Newspapers in 1851
The Los Angeles Star was published in Los Angeles. It was printed in Spanish and English until 1855. When the Civil War broke out, the editor’s outspoken criticism of the federal government led to The Star being banned from the mails. Its editor was arrested for treason. It ceased publication in 1864 but resumed in 1868.
Clubs in 1872
The Bohemian Club incorporated. It was a private club celebrating literature, art, music and drama. Today it is known for a membership of powerful men in politics, business and other industries.
War in 1898
Camp Merritt was established in the San Francisco. There U.S. troops readied for combat in the Philippines.
Sports in 1905
Waseda University of Tokyo defeated Los Angeles High School, 5-3. It was the first stop on their American tour and first baseball game played by Japanese outside Japan. Japan’s Big Six universities still field powerful baseball teams.
Parks in 1924
The Giant Dipper roller coaster opened in Santa Cruz. It was built by local resident Arthur Looff in 47 days for $50,000. It was declared a Historic Landmark in 1987 and by 2012, some 60 million people had ridden it.
Technology in 1960
J.W. Flora of Canoga Park patented the first atomic reactor system.
Transportation in 1962
Marin County withdrew from the BART district. Bay Area Rapid Transit connects San Francisco with cities in the East Bay and northern San Mateo County but does not extend cross the Golden Gate into Marin County.
Sports in 1973
Bobby Valentine, Los Angeles Angels outfielder, broke his leg climbing a wall trying to catch Dick Green’s home run during a loss to the Oakland A’s, 5-4.
Crime in 1974
Six members of the Symbionese Liberation Army were killed in a gun battle with some 400 Los Angeles police officers. More than 9,000 rounds were fired in one of the largest police shootouts in history. The SLA, a self-styled revolutionary group, committed bank robberies, two murders and kidnapped Patty Hearst, daughter of a powerful newspaper family.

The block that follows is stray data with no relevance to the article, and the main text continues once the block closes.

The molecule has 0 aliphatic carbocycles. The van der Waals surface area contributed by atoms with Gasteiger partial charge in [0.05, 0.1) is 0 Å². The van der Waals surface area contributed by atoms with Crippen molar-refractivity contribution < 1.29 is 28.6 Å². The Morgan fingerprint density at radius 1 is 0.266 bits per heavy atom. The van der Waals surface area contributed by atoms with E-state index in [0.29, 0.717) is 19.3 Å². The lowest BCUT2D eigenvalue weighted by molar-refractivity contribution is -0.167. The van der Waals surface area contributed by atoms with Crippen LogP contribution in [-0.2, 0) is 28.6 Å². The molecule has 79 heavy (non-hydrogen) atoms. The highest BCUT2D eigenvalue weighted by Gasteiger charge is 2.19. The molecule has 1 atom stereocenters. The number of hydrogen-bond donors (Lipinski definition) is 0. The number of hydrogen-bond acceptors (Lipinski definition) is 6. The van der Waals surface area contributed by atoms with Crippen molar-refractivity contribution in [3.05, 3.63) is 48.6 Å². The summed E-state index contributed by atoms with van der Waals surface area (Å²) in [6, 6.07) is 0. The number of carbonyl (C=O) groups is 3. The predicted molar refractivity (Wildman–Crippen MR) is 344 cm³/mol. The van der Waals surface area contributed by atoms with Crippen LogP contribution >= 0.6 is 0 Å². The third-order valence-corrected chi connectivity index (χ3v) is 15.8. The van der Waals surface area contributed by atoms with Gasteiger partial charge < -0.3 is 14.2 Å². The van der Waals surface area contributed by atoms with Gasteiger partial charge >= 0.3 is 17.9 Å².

Literature in 1981
San Francisco celebrated “Tillie Olsen Day.” Her books included Yonnondio (1974), and Silences (1978), a study of blocked creativity. In 2001 she received the Fred Cody Lifetime Achievement Award.
Business in 1993
Intel, of Santa Clara, unveiled a new Pentium processor, the first time it gave a name, not a number, to a processor.
Jones in 1999
Henry Jones, actor, died in Los Angeles at age 86. He appeared in more than 180 movies and television shows, including “This Is the Army” (1943).
Electricity in 2001
California energy regulators uncovered evidence that some electrical power companies repeatedly shut down generating plants for unnecessary maintenance.
Politics in 2005
Antonio Villaraigosa, 52-year-old Los Angeles Councilman, become the city’s first Hispanic mayor in more than a century. Voters embraced his promise of change in a metropolis troubled by gridlock, gangs and failing schools.
Gorshin in 2005
Frank Gorshin, actor, impressionist and comedian. died in Burbank at age 72. He played the Riddler on the “Batman” television series (1966-1969).
Crime in 2013
Christine Daniel, a 58-year-old Los Angeles physician, was sentenced to 14 years in prison for bilking patients out of more than $1 million by promising them that an herbal supplement she sold could cure late-stage cancer.
Venturi in 2013
Ken Venturi, golfer and broadcaster, died in Rancho Mirage at age 82. He won 14 events on the PGA Tour, including the 1964 US Open.
Sports in 2014
California Chrome won the Preakness Stakes.